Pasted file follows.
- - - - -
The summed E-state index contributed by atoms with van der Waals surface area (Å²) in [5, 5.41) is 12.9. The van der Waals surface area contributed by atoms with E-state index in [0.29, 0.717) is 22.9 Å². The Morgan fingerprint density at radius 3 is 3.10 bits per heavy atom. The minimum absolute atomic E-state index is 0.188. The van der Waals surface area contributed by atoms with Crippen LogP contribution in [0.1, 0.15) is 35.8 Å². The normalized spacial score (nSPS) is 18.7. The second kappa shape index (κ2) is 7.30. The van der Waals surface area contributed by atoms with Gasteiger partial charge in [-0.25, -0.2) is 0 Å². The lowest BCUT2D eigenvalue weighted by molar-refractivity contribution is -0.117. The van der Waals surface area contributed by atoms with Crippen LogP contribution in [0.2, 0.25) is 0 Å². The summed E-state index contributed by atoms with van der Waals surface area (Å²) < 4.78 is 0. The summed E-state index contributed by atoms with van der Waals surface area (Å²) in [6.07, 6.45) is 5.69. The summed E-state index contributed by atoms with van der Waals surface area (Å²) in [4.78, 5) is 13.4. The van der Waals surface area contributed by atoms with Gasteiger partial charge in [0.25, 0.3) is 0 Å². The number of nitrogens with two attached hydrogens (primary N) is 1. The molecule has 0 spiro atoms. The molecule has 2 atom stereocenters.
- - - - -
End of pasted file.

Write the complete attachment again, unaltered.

The summed E-state index contributed by atoms with van der Waals surface area (Å²) in [5, 5.41) is 12.9. The van der Waals surface area contributed by atoms with E-state index in [0.29, 0.717) is 22.9 Å². The Morgan fingerprint density at radius 3 is 3.10 bits per heavy atom. The minimum absolute atomic E-state index is 0.188. The van der Waals surface area contributed by atoms with Crippen LogP contribution in [0.1, 0.15) is 35.8 Å². The normalized spacial score (nSPS) is 18.7. The second kappa shape index (κ2) is 7.30. The van der Waals surface area contributed by atoms with Gasteiger partial charge in [-0.25, -0.2) is 0 Å². The lowest BCUT2D eigenvalue weighted by molar-refractivity contribution is -0.117. The van der Waals surface area contributed by atoms with Crippen LogP contribution in [0.2, 0.25) is 0 Å². The summed E-state index contributed by atoms with van der Waals surface area (Å²) < 4.78 is 0. The summed E-state index contributed by atoms with van der Waals surface area (Å²) in [6.07, 6.45) is 5.69. The summed E-state index contributed by atoms with van der Waals surface area (Å²) in [4.78, 5) is 13.4. The van der Waals surface area contributed by atoms with Gasteiger partial charge in [0.25, 0.3) is 0 Å². The number of nitrogens with two attached hydrogens (primary N) is 1. The molecule has 0 spiro atoms. The molecule has 2 atom stereocenters.